The soldiers were killed when their convoy was hit by a massive roadside bomb while traveling through the Zhari district in Kandahar province, according to recent reports.
The Kandahar attack took place a day after insurgents detonated a truck bomb outside a NATO base Musa Qala district in Helmand province.
Two Marine Corps Special Operations troops were killed in the district last year, when an Afghan police commander ambushed the Marines during a sit down with local leaders.
The three NATO soldiers based in a unit from Georgia were killed in the most recent attack.
The back-to-back bombings in Kandahar and Helmand provinces are located in the so-called Pashtun heartland of the Taliban insurgency.
That swath of Taliban territory, stretching north from southwest Afghanistan into the eastern part of the country along the Afghan-Pakistan border, is the target of American and coalition forces this final fighting season.
Those areas "are the areas which are the Pashtun heart of the insurgency and those are the ones that we would expect to be most violent," International Security Assistance Forces (ISAF) Deputy Commander British Lt. Gen. Nick Carter, said in March.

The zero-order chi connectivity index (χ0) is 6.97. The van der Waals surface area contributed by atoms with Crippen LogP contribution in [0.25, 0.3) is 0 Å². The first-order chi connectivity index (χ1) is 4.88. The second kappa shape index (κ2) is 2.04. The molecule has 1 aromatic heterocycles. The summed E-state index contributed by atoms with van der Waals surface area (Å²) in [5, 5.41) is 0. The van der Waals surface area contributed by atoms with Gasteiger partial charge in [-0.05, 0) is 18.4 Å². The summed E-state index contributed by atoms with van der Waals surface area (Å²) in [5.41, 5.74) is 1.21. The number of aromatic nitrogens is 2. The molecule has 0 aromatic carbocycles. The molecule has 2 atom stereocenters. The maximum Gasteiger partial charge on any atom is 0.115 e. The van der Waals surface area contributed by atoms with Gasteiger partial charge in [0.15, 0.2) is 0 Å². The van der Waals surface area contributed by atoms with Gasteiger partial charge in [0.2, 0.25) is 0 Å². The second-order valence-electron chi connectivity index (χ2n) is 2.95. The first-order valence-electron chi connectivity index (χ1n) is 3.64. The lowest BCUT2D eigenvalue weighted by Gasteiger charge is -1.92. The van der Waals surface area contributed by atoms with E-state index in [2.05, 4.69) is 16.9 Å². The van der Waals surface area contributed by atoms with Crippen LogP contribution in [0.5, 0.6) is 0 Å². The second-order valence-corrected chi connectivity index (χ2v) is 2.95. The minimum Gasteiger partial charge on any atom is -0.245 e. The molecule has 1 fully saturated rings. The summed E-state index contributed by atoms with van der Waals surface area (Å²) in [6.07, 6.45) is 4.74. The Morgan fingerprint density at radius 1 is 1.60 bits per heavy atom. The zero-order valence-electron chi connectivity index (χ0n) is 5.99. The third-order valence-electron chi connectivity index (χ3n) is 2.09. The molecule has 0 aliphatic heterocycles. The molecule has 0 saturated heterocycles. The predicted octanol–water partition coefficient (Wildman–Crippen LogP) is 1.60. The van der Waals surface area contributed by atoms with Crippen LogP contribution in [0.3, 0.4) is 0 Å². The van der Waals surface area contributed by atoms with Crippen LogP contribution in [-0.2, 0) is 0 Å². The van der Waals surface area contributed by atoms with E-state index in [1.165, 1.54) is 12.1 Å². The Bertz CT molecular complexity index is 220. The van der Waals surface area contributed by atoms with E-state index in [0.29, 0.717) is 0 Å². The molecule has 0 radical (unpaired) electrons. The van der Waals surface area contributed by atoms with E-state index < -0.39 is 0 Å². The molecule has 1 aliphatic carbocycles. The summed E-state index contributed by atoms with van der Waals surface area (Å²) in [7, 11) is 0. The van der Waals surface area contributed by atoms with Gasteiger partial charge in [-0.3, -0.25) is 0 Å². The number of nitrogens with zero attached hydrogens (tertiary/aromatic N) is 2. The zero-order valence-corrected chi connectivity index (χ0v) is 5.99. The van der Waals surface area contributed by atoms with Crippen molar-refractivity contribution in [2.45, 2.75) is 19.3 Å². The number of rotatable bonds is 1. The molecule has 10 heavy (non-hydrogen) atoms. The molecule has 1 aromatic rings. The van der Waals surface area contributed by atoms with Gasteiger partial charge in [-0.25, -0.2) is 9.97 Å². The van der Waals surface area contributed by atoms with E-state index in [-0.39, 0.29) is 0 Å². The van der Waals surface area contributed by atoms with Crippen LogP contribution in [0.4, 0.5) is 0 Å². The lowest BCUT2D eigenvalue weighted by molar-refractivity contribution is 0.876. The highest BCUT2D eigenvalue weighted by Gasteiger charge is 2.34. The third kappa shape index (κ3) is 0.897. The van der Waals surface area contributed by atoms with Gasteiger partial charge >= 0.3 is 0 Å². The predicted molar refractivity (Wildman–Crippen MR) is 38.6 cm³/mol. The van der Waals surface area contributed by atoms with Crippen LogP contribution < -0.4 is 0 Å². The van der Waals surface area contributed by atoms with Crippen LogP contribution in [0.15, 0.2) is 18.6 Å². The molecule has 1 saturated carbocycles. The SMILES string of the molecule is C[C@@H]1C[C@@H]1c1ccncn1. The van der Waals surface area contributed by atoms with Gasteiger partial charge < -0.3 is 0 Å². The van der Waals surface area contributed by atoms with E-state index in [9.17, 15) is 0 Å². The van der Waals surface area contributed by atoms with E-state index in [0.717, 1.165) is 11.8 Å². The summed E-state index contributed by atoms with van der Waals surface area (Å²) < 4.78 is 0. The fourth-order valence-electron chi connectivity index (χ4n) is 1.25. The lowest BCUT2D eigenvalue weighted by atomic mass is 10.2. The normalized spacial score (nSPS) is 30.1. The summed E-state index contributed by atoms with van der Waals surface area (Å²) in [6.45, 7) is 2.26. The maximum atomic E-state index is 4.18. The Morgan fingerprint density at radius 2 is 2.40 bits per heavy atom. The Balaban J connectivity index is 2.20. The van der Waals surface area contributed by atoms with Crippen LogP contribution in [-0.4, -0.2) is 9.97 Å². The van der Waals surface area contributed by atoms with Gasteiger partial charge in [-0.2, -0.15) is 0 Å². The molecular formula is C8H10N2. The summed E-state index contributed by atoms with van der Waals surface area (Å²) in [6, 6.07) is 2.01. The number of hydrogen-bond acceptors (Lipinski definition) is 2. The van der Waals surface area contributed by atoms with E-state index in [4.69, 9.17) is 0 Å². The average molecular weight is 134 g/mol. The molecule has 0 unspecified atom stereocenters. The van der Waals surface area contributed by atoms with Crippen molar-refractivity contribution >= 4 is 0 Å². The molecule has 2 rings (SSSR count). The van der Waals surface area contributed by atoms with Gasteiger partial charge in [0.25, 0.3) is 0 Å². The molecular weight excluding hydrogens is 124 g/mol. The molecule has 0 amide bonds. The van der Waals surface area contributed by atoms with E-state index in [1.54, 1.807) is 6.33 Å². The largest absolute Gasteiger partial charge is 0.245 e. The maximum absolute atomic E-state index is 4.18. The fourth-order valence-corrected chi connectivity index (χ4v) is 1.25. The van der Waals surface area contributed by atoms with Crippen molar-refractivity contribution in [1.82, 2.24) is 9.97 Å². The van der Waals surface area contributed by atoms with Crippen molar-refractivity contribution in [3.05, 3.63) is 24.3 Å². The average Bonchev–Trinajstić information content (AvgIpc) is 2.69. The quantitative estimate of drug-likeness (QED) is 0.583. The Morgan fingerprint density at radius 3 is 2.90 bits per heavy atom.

The provinces in that Taliban heartland are slated to be the last areas officially handed over to the Afghan National Security Forces (ANSF) by this spring, as part of the transition plan agreed to during NATO's annual conference in Chicago last May, Carter told reporters at the time.
American units in country during this fighting season will take a back seat to ANSF units in combat operations this spring, as U.S. troops prepare to pull out of Afghanistan next year.
Roughly 66,000 American troops remain in Afghanistan, with half of those forces scheduled to withdraw from the country this spring.
The final 32,000 American forces remaining in the country will start coming home following the country's presidential election in April 2014 — officially ending America's combat role.
On Monday, Chairman of the Joint Chiefs of Staff Gen. Martin Dempsey and Gen. Joseph Dunford, the top U.S. commander in Afghanistan, met with NATO defense chiefs on Monday to discuss postwar plans for Afghanistan.
“On Afghanistan, I believe we should seek to provide clear military guidance on the conduct of the remaining 19 months of the ISAF mission," Danish Army Gen. Knud Bartels, head of the alliance's military committee, said Tuesday.
That pending guidance, according to Bartels, "must reflect the importance of maintaining the confidence of the Afghan population and the tempo of transition” into 2014, he told reporters in Brussels on Tuesday.